The Niagara Region is using a sugar beet juice compound to reduce the amount of salt on the roads by as much as 30 per cent.
The sugar beet juice compound, also known as "organic liquid deicing", is made of equal parts salt brine and the by-product of sugar beet juice refining. The liquid is applied to dry roads as an anti-icing agent, or as pre-wetting agent to help salt stick to the ground.
By applying the beet juice to the road first before the road salt, the amount of "bounce and scatter" is reduced. This means less road salt has to be applied to the roads.
The use of sugar beet juice will trim down the amount of road salt from 85 kg per lane kilometre to 78 kg per lane kilometre, while still achieving the same results.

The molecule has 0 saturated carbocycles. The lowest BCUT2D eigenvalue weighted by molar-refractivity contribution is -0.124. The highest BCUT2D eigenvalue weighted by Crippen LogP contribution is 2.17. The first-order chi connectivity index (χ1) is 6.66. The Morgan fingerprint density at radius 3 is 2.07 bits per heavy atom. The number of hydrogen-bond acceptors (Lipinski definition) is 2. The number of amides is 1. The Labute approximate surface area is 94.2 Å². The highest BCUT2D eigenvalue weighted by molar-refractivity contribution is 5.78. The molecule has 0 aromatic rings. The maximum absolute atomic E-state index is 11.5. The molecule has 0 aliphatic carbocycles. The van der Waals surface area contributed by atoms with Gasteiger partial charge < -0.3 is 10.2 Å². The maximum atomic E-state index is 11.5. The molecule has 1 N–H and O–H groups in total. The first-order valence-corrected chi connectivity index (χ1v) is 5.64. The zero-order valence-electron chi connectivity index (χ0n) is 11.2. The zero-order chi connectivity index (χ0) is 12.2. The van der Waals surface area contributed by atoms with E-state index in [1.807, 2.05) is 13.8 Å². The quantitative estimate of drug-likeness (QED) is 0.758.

The Region will see a cost savings of almost $2 per lane kilometre by using the Sugar Beet Juice. This is a significant savings for the Region's 1,600 lane kilometres of roadway.
The beet juice will be piloted in Niagara-on-the-Lake, because of its agriculture and tender fruit areas and the Wainfleet/West Lincoln area, which is associated with the Welland River. These two areas were identified as high risk in a previous road salt study.